‘Sky Race’ challenges participants in two-lap race at Squaw Valley
June 21, 2018
Roughly 1,000 athletes showed up at Squaw Valley to test themselves at the third annual Broken Arrow Sky Race, competing "where the mountains meet the sky" on a punishing route from The Village at Squaw Valley to the top of Squaw Peak and back.
Dubbed as the intersection of mountaineering and trail running, sky running is a popular sport in Europe, and beginning to gain traction in the US. This year's race at Squaw took place June 15-17, and featured a 52-kilomter course with more than 10,500 feet of vertical gain and loss.
"Last year we had about 90 percent of the course covered with snow," said Race Director and Owner of Alpenglow Sports Brendan Madigan. "It kind of went from 90 to one percent, but that's the fun thing about having it in Squaw in June — the course is always a little different."
The two-lap route took athletes from The Village at Squaw Valley onto trails, and then to ski area access trails to the top of Snow King. Eventually the runners make the climb up KT-22, and then over to Squaw Peak before traversing down into Shirley Basin. The route concludes with a run to High Camp, and then a descent back to the finish area at the KT Sun Deck to complete the first of two laps.
Jimmy Elam, of Salt Lake City, Utah, won this year's race with a time of 4 hours, 54 minutes, 43 seconds.
The top performance by a local came from one of the area's top ultra athletes, Rory Bosio, who finished with a time of 5:52:12 for third place in the women's division. Bosio, 27, finished the race 13th overall out of 235 competitors.
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After Saturday's 52-kilometer race, Broken Arrow held its 26-kilometer event the following day. Max King, of Bend, Oregon, captured first place with a time of 2:09:21. Michelino Sunseri, of Kings Beach, was the fastest local, finishing with a time of 2:13:35 for fourth place. Truckee's Peter Fain also cracked the top 15 with a time of 2:28:04 for 13th place. Sofia Sanchez, of Kings Beach, was the fastest local woman, with a time of 2:52:08 for seventh in the women's division. Sanchez, 17, was the fastest female under 18.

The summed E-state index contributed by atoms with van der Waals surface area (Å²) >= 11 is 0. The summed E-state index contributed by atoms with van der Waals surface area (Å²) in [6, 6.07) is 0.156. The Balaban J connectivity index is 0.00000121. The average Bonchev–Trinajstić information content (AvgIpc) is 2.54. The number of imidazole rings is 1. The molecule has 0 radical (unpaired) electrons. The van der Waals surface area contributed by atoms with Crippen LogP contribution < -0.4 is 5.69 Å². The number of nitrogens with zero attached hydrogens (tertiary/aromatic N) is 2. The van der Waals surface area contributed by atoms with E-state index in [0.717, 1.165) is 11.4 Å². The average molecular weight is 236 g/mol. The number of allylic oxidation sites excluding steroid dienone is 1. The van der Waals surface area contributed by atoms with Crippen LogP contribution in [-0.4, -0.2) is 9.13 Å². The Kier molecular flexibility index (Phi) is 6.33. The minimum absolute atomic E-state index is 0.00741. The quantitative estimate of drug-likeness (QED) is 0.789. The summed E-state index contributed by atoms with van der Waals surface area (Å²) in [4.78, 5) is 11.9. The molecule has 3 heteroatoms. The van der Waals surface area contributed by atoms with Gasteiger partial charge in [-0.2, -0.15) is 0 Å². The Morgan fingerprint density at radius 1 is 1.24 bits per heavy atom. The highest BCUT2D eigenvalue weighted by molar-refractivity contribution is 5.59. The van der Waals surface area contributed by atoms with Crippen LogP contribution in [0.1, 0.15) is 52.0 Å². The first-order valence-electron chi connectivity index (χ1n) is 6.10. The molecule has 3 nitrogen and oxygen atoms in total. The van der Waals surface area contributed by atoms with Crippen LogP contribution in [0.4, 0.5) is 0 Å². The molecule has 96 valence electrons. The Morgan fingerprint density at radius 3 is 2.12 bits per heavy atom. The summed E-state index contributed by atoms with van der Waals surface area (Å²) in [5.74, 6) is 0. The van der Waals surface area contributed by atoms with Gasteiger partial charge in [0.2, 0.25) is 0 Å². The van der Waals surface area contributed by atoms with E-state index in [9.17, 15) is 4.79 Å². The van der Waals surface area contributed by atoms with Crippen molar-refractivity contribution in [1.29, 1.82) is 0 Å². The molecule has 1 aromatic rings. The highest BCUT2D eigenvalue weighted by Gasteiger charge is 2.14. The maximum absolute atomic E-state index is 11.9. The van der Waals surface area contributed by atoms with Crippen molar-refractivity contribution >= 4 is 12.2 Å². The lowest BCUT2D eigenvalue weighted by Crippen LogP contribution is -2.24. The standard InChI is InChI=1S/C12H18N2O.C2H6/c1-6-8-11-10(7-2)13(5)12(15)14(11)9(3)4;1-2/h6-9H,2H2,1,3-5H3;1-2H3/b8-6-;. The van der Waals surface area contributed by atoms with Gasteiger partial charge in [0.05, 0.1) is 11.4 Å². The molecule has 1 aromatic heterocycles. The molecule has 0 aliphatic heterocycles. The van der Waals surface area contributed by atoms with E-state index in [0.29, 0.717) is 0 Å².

New this year was a 10-kilometer distance, which would be won by Jose Cruz, of Gilroy, with a time of 42:02. Kings Beach's Phoenix Sanchez was the fastest local with a time of 44:44 for fourth place overall. Sanchez was the fastest in the male 18-and-under division.
Broken Arrow also featured its Vertical Kilometer race, which opened the weekend's competition. Ryan Phebus, of Basalt, Colorado, won the race with a time of 41:16. Kings Beach runner Sunseri also competed in the event and took second with a time of 41:47. Sofia Sanchez also ran in the event and finished in fifth place with a time of 53:08. Sanchez was the fastest in the female 18-and-under division. Several athletes competed in each of the Vertical Kilometer, 26-kilometer, and 52-kilometer races during the three days of completion, according to Madigan.
Of all the performances during the weekend, Madigan said he was most taken back by that of Boulder, Colorado, ultra athlete Hillary Allen. The 29-year-old returned for her first competition after suffering an accident at a European skyrace that could have taken her life.
"She was really seriously injured about a year ago in Norway at another sky race where she fell off, basically, a cliff. I think it was over 100 feet," said Madigan.
"This was her first race back, she wasn't 100 percent, but she was competing. And for her to get on the podium for the (Vertical Kilometer), and then place really well in the 52K was impressive."
Allen was second in the women's division of the Vertical Kilometer and sixth in the 52-kilometer race with a time of 6:08:21.
Running for a cause
Last May the running community was hit with tragedy when 27-year-old Julia Millon was killed in a car accident.
Millon was a member of the Donner Party Mountain Runners, and according to Madigan was registered to compete in this year's Broken Arrow Sky Race.
The Millon family set up the Julia R Millon Memorial Scholarship Fund in her honor.
"We renamed one of our aid stations after her and are going to give some money to the scholarship fund," said Madigan. "She was an inspiration to a lot of people locally."
The race also benefits the Donner Party Mountain Runners.
For more information on how to donate the memorial scholarship, visit DonnerPartyMountainRunners.com.
Justin Scacco is a reporter for the Sierra Sun. Contact him at email@example.com.
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